This leak shows that the international financial system is rife with dirty money and that FinCEN and the SAR process are failing to adequately cut down on global money laundering. In particular the leaks illustrate several critical flaws in the current process:

  • Banks often file SARs months after transaction takes place
  • Banks sometimes file multiple SARs on the same client without any punitive action being taken
  • US regulators have handed out $30b in fines since 2008 and yet some of the fined banks appear in the leaked files and are failing to do enough to crackdown on money laundering

These flaws in the SAR process are only getting worse. Since 2003 the number of SARs filed has quadrupled and the rate of growth is increasing. The number of SARs filed grew a dramatic 40% in just five years from 2014 to 2019.

The steep rise in SARs being filed has not been matched by rapid growth in the budget for the Treasury’s FinCEN unit. Since 2001, FinCEN’s staffing has increased from 178 to 300 – an increase of about 70% while the number of SARs filed have more than quadrupled. This is putting increasing strain on each employee, and the number of SARs per FinCEN employee has tripled to just under 4,000 as of 2019.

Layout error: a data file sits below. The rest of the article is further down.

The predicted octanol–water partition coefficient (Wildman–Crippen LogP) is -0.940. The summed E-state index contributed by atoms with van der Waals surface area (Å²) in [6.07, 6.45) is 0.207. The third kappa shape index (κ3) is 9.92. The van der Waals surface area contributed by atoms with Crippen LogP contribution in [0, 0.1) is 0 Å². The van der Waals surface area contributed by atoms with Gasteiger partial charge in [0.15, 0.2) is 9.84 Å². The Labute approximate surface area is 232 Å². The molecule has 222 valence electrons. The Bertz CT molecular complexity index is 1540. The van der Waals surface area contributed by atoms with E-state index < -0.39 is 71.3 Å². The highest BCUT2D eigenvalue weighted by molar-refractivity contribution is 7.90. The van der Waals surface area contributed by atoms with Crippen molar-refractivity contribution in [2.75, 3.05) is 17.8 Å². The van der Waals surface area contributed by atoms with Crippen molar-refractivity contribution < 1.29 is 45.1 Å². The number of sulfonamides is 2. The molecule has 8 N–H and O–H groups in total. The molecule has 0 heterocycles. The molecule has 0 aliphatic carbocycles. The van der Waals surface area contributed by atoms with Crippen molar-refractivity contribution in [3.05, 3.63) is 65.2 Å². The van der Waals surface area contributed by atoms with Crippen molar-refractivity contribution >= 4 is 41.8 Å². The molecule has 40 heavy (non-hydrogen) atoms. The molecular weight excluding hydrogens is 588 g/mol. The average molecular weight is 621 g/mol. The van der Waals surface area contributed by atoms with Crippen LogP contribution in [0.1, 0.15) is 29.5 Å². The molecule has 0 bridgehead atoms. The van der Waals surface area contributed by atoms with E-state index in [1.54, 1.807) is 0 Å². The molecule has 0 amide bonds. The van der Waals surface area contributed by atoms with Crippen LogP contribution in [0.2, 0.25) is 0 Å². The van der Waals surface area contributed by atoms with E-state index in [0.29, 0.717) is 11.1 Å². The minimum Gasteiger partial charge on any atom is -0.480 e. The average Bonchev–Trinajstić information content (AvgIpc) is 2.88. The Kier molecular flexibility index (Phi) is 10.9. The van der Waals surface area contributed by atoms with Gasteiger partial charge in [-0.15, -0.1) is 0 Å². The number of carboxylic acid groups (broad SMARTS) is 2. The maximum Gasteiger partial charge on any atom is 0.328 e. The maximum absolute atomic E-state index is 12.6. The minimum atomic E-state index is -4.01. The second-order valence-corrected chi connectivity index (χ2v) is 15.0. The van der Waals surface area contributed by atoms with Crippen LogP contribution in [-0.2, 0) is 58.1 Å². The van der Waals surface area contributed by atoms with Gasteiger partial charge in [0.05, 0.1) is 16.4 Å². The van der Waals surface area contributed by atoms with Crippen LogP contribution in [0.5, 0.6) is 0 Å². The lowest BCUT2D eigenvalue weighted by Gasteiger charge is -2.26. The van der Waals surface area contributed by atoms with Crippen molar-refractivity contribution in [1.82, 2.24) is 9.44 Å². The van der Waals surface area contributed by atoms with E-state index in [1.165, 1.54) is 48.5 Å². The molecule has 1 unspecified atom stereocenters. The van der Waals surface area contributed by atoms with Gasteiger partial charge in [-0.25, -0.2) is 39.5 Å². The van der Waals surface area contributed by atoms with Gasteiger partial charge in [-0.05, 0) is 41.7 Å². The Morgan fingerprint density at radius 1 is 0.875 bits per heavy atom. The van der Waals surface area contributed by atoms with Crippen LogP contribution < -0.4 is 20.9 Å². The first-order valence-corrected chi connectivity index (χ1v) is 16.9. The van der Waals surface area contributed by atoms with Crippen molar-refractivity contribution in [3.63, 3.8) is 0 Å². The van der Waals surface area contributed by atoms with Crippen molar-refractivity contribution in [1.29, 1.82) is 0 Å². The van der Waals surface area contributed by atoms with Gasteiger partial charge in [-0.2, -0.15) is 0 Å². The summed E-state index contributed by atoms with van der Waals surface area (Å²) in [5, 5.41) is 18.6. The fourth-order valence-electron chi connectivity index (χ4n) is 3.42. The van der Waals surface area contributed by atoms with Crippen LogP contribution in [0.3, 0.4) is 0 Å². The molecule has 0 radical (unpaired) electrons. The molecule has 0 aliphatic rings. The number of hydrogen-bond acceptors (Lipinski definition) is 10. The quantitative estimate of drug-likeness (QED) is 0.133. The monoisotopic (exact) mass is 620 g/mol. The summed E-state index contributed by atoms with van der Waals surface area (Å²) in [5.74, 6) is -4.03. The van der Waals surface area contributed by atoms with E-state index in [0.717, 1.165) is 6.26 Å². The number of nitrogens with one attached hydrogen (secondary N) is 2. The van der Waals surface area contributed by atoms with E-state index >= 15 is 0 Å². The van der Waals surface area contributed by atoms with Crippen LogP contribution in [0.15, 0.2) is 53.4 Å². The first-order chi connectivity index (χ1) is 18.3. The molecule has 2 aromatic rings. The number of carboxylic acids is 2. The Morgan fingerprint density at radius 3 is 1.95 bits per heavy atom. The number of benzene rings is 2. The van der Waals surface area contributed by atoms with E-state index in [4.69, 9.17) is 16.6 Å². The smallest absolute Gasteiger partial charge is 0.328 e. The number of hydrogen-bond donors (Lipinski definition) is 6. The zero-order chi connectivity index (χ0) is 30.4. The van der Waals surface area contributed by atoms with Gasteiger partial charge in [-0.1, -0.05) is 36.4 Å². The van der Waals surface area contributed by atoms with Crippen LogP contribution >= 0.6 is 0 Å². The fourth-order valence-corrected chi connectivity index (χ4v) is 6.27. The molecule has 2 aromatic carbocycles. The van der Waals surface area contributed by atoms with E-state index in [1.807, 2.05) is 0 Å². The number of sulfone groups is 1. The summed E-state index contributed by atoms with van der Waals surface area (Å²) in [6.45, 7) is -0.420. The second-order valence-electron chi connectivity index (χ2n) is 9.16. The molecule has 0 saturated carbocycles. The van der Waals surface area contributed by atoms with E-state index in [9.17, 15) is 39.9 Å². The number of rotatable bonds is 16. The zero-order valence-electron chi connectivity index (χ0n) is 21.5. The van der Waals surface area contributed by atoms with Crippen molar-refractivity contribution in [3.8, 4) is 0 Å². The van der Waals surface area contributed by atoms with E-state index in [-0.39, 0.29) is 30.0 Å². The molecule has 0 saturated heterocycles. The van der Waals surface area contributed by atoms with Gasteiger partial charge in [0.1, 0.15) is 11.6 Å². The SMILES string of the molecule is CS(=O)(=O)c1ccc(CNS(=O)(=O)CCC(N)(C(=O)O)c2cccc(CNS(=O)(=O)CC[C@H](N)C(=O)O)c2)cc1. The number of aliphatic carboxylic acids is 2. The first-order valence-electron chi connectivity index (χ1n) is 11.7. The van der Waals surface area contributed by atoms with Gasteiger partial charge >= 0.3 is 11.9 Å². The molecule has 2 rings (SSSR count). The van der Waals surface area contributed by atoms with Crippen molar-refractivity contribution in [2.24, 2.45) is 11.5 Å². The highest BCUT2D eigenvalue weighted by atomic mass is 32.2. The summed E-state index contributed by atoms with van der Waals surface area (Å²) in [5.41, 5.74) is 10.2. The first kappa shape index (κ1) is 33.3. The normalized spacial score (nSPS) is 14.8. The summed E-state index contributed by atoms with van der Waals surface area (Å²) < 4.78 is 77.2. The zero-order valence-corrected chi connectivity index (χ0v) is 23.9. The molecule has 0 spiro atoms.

Chart from Brookings

The FinCEN files clearly illustrate how the global financial system is awash with dirty money and the mechanisms in place to crackdown on dirty money are inadequate and under increasing strain. Indeed, Linda A. Lacewell – the superintendent of the New York State Department of Financial Services – stated in a recent opinion piece that:

“Insiders have known for decades that the financial system is awash with trillions of dollars in dirty money running through the system.”

“The suspicious activity report — originally intended to alert law enforcement to potentially criminal activity — has become a free pass for banks. The report itself is frequently riddled with the names of anonymous shell companies that make it practically impossible to determine the identity of the perpetrators.”

Despite significant technological advances in the areas of machine learning and identity verification, global anti-money laundering efforts seem to be lagging behind the curve. Worse still, many global banks are actively aiding and abetting money laundering even after receiving fines from regulators for doing so.

In next week’s edition of Trajectory we will continue digging into global money laundering by delving into the Panama Papers leaks, discuss the problem of anonymous shell companies in more detail and walkthrough some concrete proposals on the table in the United States Congress to strengthen global financial security and anti-money laundering safeguards.

Read part two of this series here.